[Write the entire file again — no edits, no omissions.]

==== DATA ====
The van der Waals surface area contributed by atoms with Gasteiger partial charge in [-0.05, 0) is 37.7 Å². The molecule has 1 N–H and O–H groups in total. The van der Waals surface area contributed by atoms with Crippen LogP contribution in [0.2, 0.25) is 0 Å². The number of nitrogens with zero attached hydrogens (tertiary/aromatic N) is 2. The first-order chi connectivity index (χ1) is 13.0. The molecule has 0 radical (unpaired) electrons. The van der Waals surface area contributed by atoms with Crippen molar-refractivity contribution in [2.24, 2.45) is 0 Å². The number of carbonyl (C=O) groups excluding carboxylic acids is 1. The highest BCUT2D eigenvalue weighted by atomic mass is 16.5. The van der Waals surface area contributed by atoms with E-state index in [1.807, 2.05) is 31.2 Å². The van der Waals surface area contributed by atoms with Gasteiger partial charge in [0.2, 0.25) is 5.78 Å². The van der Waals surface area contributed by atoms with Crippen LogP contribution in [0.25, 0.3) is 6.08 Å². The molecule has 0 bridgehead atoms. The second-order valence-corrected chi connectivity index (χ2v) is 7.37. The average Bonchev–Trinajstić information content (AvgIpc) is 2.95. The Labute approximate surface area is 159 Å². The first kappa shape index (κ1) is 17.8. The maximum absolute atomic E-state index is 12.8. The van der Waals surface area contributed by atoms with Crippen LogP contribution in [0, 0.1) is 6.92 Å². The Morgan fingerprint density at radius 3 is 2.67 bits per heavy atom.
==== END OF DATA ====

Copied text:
The van der Waals surface area contributed by atoms with Gasteiger partial charge in [-0.05, 0) is 37.7 Å². The molecule has 1 N–H and O–H groups in total. The van der Waals surface area contributed by atoms with Crippen LogP contribution in [0.2, 0.25) is 0 Å². The number of nitrogens with zero attached hydrogens (tertiary/aromatic N) is 2. The first-order chi connectivity index (χ1) is 13.0. The molecule has 0 radical (unpaired) electrons. The van der Waals surface area contributed by atoms with Crippen molar-refractivity contribution in [2.24, 2.45) is 0 Å². The number of carbonyl (C=O) groups excluding carboxylic acids is 1. The highest BCUT2D eigenvalue weighted by atomic mass is 16.5. The van der Waals surface area contributed by atoms with E-state index in [1.807, 2.05) is 31.2 Å². The van der Waals surface area contributed by atoms with Gasteiger partial charge in [0.2, 0.25) is 5.78 Å². The van der Waals surface area contributed by atoms with Crippen LogP contribution in [0.25, 0.3) is 6.08 Å². The molecule has 0 bridgehead atoms. The second-order valence-corrected chi connectivity index (χ2v) is 7.37. The average Bonchev–Trinajstić information content (AvgIpc) is 2.95. The Labute approximate surface area is 159 Å². The first kappa shape index (κ1) is 17.8. The maximum absolute atomic E-state index is 12.8. The van der Waals surface area contributed by atoms with Crippen LogP contribution in [0, 0.1) is 6.92 Å². The Morgan fingerprint density at radius 3 is 2.67 bits per heavy atom.